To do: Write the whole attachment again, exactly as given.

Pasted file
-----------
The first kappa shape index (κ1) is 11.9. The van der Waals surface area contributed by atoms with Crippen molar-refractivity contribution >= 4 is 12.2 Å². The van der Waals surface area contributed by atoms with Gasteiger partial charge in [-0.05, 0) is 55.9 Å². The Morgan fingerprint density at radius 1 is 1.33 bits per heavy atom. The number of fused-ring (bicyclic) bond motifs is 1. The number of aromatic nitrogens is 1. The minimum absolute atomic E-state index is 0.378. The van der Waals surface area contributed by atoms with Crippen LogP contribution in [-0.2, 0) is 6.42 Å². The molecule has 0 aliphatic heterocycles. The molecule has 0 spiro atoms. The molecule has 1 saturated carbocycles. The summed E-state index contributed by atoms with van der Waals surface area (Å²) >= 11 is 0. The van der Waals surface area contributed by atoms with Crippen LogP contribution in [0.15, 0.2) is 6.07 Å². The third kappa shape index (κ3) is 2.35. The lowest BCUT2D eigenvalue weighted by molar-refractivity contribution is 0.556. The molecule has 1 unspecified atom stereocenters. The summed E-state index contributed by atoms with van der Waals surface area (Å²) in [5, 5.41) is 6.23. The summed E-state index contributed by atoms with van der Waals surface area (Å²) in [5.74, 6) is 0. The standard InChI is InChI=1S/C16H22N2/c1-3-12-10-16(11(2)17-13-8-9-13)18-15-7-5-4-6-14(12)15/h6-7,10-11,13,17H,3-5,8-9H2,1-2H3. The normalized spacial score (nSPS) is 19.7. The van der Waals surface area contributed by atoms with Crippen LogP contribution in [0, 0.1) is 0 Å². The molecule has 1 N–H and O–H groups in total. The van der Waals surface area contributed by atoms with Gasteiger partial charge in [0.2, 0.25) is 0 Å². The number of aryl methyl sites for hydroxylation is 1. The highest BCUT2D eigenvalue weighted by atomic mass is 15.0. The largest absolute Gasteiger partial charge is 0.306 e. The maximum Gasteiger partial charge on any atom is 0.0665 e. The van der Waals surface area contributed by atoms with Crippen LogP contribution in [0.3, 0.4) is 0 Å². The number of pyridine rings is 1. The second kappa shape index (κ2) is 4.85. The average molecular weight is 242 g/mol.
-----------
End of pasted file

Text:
The first kappa shape index (κ1) is 11.9. The van der Waals surface area contributed by atoms with Crippen molar-refractivity contribution >= 4 is 12.2 Å². The van der Waals surface area contributed by atoms with Gasteiger partial charge in [-0.05, 0) is 55.9 Å². The Morgan fingerprint density at radius 1 is 1.33 bits per heavy atom. The number of fused-ring (bicyclic) bond motifs is 1. The number of aromatic nitrogens is 1. The minimum absolute atomic E-state index is 0.378. The van der Waals surface area contributed by atoms with Crippen LogP contribution in [-0.2, 0) is 6.42 Å². The molecule has 0 aliphatic heterocycles. The molecule has 0 spiro atoms. The molecule has 1 saturated carbocycles. The summed E-state index contributed by atoms with van der Waals surface area (Å²) >= 11 is 0. The van der Waals surface area contributed by atoms with Crippen LogP contribution in [0.15, 0.2) is 6.07 Å². The third kappa shape index (κ3) is 2.35. The lowest BCUT2D eigenvalue weighted by molar-refractivity contribution is 0.556. The molecule has 1 unspecified atom stereocenters. The summed E-state index contributed by atoms with van der Waals surface area (Å²) in [5, 5.41) is 6.23. The summed E-state index contributed by atoms with van der Waals surface area (Å²) in [5.74, 6) is 0. The standard InChI is InChI=1S/C16H22N2/c1-3-12-10-16(11(2)17-13-8-9-13)18-15-7-5-4-6-14(12)15/h6-7,10-11,13,17H,3-5,8-9H2,1-2H3. The normalized spacial score (nSPS) is 19.7. The van der Waals surface area contributed by atoms with Crippen LogP contribution in [0, 0.1) is 0 Å². The molecule has 1 N–H and O–H groups in total. The van der Waals surface area contributed by atoms with Gasteiger partial charge in [0.2, 0.25) is 0 Å². The number of aryl methyl sites for hydroxylation is 1. The highest BCUT2D eigenvalue weighted by atomic mass is 15.0. The largest absolute Gasteiger partial charge is 0.306 e. The maximum Gasteiger partial charge on any atom is 0.0665 e. The van der Waals surface area contributed by atoms with Crippen LogP contribution in [0.3, 0.4) is 0 Å². The number of pyridine rings is 1. The second kappa shape index (κ2) is 4.85. The average molecular weight is 242 g/mol.